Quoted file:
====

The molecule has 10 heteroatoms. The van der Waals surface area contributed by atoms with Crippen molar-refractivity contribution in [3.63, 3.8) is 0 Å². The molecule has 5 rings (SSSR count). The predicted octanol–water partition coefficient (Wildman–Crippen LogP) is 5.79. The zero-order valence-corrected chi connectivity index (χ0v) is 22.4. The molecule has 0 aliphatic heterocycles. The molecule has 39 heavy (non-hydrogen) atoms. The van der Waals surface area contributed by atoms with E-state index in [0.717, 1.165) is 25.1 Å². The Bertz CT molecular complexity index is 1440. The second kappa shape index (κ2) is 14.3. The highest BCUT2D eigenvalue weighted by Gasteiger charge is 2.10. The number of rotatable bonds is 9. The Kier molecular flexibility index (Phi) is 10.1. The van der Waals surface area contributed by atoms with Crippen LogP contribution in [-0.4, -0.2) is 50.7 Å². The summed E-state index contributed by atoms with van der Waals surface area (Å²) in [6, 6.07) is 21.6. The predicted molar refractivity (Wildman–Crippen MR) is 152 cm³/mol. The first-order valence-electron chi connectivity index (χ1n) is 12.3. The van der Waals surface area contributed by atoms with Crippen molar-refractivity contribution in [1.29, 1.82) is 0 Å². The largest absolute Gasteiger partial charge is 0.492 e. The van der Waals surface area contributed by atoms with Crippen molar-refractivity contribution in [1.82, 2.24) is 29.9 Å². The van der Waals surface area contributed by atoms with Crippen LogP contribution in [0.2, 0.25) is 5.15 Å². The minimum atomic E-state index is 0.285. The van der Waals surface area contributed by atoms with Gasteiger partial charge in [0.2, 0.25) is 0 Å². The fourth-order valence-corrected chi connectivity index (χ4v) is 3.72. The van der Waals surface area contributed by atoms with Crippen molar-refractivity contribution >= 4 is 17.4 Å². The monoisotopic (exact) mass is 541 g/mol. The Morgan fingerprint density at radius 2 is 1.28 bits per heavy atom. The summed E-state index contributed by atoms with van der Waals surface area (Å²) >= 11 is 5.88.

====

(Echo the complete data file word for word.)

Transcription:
The molecule has 10 heteroatoms. The van der Waals surface area contributed by atoms with Crippen molar-refractivity contribution in [3.63, 3.8) is 0 Å². The molecule has 5 rings (SSSR count). The predicted octanol–water partition coefficient (Wildman–Crippen LogP) is 5.79. The zero-order valence-corrected chi connectivity index (χ0v) is 22.4. The molecule has 0 aliphatic heterocycles. The molecule has 39 heavy (non-hydrogen) atoms. The van der Waals surface area contributed by atoms with E-state index in [0.717, 1.165) is 25.1 Å². The Bertz CT molecular complexity index is 1440. The second kappa shape index (κ2) is 14.3. The highest BCUT2D eigenvalue weighted by Gasteiger charge is 2.10. The number of rotatable bonds is 9. The Kier molecular flexibility index (Phi) is 10.1. The van der Waals surface area contributed by atoms with Crippen LogP contribution in [-0.4, -0.2) is 50.7 Å². The summed E-state index contributed by atoms with van der Waals surface area (Å²) in [6, 6.07) is 21.6. The predicted molar refractivity (Wildman–Crippen MR) is 152 cm³/mol. The first-order valence-electron chi connectivity index (χ1n) is 12.3. The van der Waals surface area contributed by atoms with Crippen molar-refractivity contribution in [1.29, 1.82) is 0 Å². The largest absolute Gasteiger partial charge is 0.492 e. The van der Waals surface area contributed by atoms with Crippen molar-refractivity contribution in [1.82, 2.24) is 29.9 Å². The van der Waals surface area contributed by atoms with Crippen LogP contribution in [0.2, 0.25) is 5.15 Å². The minimum atomic E-state index is 0.285. The van der Waals surface area contributed by atoms with Gasteiger partial charge in [0.2, 0.25) is 0 Å². The fourth-order valence-corrected chi connectivity index (χ4v) is 3.72. The van der Waals surface area contributed by atoms with Crippen molar-refractivity contribution >= 4 is 17.4 Å². The monoisotopic (exact) mass is 541 g/mol. The Morgan fingerprint density at radius 2 is 1.28 bits per heavy atom. The summed E-state index contributed by atoms with van der Waals surface area (Å²) >= 11 is 5.88.